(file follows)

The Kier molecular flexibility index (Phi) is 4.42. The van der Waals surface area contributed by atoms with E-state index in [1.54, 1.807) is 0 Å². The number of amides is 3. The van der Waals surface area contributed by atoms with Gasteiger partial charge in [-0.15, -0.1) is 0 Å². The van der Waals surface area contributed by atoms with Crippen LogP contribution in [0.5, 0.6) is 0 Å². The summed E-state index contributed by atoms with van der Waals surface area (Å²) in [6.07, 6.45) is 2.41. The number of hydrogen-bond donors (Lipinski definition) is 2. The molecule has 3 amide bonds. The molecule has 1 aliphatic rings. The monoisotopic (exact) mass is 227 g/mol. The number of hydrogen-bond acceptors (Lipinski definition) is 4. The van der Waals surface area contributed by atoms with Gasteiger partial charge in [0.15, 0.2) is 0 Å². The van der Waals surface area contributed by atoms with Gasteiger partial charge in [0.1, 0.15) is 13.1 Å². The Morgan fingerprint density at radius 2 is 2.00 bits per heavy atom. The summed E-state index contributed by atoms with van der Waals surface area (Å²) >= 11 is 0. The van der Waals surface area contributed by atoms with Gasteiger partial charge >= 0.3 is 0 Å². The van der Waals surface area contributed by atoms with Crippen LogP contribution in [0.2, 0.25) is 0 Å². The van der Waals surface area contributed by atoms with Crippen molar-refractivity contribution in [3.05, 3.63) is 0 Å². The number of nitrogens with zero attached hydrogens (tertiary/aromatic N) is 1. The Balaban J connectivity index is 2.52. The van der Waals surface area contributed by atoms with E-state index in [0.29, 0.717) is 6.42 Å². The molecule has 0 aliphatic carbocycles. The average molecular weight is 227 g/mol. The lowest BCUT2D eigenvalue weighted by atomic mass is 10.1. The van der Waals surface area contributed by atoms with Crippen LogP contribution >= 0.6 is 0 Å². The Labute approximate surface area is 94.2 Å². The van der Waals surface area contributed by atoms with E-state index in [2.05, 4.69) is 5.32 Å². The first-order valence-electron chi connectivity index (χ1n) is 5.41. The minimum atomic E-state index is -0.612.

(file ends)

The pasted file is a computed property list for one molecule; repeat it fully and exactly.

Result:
The Kier molecular flexibility index (Phi) is 4.42. The van der Waals surface area contributed by atoms with E-state index in [1.54, 1.807) is 0 Å². The number of amides is 3. The van der Waals surface area contributed by atoms with Gasteiger partial charge in [-0.15, -0.1) is 0 Å². The van der Waals surface area contributed by atoms with Crippen LogP contribution in [0.5, 0.6) is 0 Å². The summed E-state index contributed by atoms with van der Waals surface area (Å²) in [6.07, 6.45) is 2.41. The number of hydrogen-bond donors (Lipinski definition) is 2. The molecule has 3 amide bonds. The molecule has 1 aliphatic rings. The monoisotopic (exact) mass is 227 g/mol. The number of hydrogen-bond acceptors (Lipinski definition) is 4. The van der Waals surface area contributed by atoms with Gasteiger partial charge in [0.15, 0.2) is 0 Å². The van der Waals surface area contributed by atoms with Gasteiger partial charge in [0.1, 0.15) is 13.1 Å². The Morgan fingerprint density at radius 2 is 2.00 bits per heavy atom. The summed E-state index contributed by atoms with van der Waals surface area (Å²) >= 11 is 0. The van der Waals surface area contributed by atoms with Gasteiger partial charge >= 0.3 is 0 Å². The van der Waals surface area contributed by atoms with Crippen LogP contribution in [0.2, 0.25) is 0 Å². The van der Waals surface area contributed by atoms with Crippen molar-refractivity contribution in [3.05, 3.63) is 0 Å². The number of nitrogens with zero attached hydrogens (tertiary/aromatic N) is 1. The Balaban J connectivity index is 2.52. The van der Waals surface area contributed by atoms with E-state index in [0.29, 0.717) is 6.42 Å². The molecule has 0 aliphatic carbocycles. The average molecular weight is 227 g/mol. The lowest BCUT2D eigenvalue weighted by atomic mass is 10.1. The van der Waals surface area contributed by atoms with Crippen LogP contribution >= 0.6 is 0 Å². The Labute approximate surface area is 94.2 Å². The van der Waals surface area contributed by atoms with E-state index in [2.05, 4.69) is 5.32 Å². The first-order valence-electron chi connectivity index (χ1n) is 5.41. The minimum atomic E-state index is -0.612.